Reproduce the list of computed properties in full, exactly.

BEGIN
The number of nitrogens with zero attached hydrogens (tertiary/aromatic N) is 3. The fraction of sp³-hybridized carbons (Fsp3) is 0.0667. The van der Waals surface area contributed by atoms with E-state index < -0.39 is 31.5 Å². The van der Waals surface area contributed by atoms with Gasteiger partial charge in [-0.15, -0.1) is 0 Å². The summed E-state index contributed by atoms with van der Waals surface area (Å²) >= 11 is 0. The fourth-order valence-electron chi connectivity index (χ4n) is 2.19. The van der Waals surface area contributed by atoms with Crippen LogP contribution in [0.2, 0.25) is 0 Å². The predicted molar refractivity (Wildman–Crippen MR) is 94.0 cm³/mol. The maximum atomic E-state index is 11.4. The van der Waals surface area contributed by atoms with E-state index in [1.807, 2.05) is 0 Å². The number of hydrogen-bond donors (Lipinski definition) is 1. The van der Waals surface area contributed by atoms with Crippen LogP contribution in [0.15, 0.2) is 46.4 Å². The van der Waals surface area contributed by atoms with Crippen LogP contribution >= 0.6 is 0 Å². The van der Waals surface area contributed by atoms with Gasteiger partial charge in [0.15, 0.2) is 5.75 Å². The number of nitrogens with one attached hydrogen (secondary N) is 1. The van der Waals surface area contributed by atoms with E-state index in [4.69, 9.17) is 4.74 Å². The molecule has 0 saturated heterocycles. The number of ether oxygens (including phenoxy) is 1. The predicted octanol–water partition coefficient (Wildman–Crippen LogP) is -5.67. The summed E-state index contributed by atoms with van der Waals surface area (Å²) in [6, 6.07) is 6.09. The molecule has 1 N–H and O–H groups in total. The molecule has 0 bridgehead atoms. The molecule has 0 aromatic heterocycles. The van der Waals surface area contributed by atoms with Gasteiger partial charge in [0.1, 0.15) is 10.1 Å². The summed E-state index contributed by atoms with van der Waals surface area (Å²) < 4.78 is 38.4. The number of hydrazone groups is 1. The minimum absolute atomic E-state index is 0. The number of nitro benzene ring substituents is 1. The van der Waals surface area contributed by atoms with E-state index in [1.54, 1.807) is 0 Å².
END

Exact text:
The number of nitrogens with zero attached hydrogens (tertiary/aromatic N) is 3. The fraction of sp³-hybridized carbons (Fsp3) is 0.0667. The van der Waals surface area contributed by atoms with E-state index < -0.39 is 31.5 Å². The van der Waals surface area contributed by atoms with Gasteiger partial charge in [-0.15, -0.1) is 0 Å². The summed E-state index contributed by atoms with van der Waals surface area (Å²) >= 11 is 0. The fourth-order valence-electron chi connectivity index (χ4n) is 2.19. The van der Waals surface area contributed by atoms with Crippen LogP contribution in [0.2, 0.25) is 0 Å². The predicted molar refractivity (Wildman–Crippen MR) is 94.0 cm³/mol. The maximum atomic E-state index is 11.4. The van der Waals surface area contributed by atoms with E-state index in [1.807, 2.05) is 0 Å². The number of hydrogen-bond donors (Lipinski definition) is 1. The van der Waals surface area contributed by atoms with Crippen LogP contribution in [0.15, 0.2) is 46.4 Å². The van der Waals surface area contributed by atoms with Crippen LogP contribution >= 0.6 is 0 Å². The van der Waals surface area contributed by atoms with Gasteiger partial charge in [0.15, 0.2) is 5.75 Å². The number of nitrogens with one attached hydrogen (secondary N) is 1. The van der Waals surface area contributed by atoms with E-state index in [4.69, 9.17) is 4.74 Å². The molecule has 0 saturated heterocycles. The number of ether oxygens (including phenoxy) is 1. The predicted octanol–water partition coefficient (Wildman–Crippen LogP) is -5.67. The summed E-state index contributed by atoms with van der Waals surface area (Å²) in [6, 6.07) is 6.09. The molecule has 1 N–H and O–H groups in total. The molecule has 0 bridgehead atoms. The molecule has 0 aromatic heterocycles. The van der Waals surface area contributed by atoms with Gasteiger partial charge in [0.1, 0.15) is 10.1 Å². The summed E-state index contributed by atoms with van der Waals surface area (Å²) < 4.78 is 38.4. The number of hydrazone groups is 1. The minimum absolute atomic E-state index is 0. The number of nitro benzene ring substituents is 1. The van der Waals surface area contributed by atoms with E-state index in [1.54, 1.807) is 0 Å².